They took a group out to a field next to the hospital, chasing away grazing cows and navigating the mounds of manure left behind. They grabbed some sandbags used to stop flooding from a nearby site and spray-painted them white. None of the boys knew how to hold a bat. One of them was blind. The field was uneven, and the balls kept getting lost in the tall grass. They swung until they hit the ball. And almost every hit was a home run. The boys loved it. “The crack of that bat was the first really satisfying thing they’d felt in a while. Then everyone is yelling ‘Go! Go! Go!’ It was uplifting for all of us,” Darg says. “It took your mind away. The moment the bat cracks, you’re not thinking about how the whole city is in turmoil.”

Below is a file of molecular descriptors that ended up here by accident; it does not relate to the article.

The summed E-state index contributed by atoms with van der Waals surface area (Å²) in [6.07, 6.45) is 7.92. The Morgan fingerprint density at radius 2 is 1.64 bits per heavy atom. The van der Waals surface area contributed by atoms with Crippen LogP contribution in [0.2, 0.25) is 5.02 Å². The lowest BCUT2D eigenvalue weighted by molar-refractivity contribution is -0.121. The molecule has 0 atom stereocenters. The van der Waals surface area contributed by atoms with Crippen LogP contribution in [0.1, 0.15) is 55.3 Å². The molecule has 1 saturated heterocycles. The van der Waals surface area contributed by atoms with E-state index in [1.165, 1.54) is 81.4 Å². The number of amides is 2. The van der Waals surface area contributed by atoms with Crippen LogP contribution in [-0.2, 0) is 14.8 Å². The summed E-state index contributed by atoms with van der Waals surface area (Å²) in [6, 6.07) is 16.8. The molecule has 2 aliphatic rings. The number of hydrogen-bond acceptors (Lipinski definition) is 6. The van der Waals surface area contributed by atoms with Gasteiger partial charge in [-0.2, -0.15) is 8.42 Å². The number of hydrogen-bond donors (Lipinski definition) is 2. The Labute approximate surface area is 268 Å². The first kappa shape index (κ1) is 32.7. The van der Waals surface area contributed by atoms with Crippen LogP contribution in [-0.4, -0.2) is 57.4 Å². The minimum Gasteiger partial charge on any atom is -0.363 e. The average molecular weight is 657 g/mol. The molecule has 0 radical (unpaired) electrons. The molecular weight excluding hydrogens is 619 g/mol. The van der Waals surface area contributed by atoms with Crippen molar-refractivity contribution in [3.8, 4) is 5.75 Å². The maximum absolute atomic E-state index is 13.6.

They met several times a week that summer. Volunteer doctors started packing army bags full of gear from home. A school in Los Angeles collected an entire bin of gloves and bats. One team sent a box of old jerseys.
No one quite remembers where the Tigers name came from, but the boys agreed that they were a team, and a team needs a name. An identity. “That was part of the pride of it all. For the first time in a long time, they belonged to something,” says Darg. “They were part of something that was different from themselves.”
They weren’t the first team in Haiti, though the history is hazy. Haiti was occupied from 1915 to 1934 by the U.S., which brought baseball with it. Some locals learned the game from the soldiers, though unlike other Caribbean nations that had an American presence—namely the Dominican Republic and Cuba—baseball mostly disappeared with the occupiers. But by 1970, the sport had returned, thanks to cheap labour and close proximity to the United States.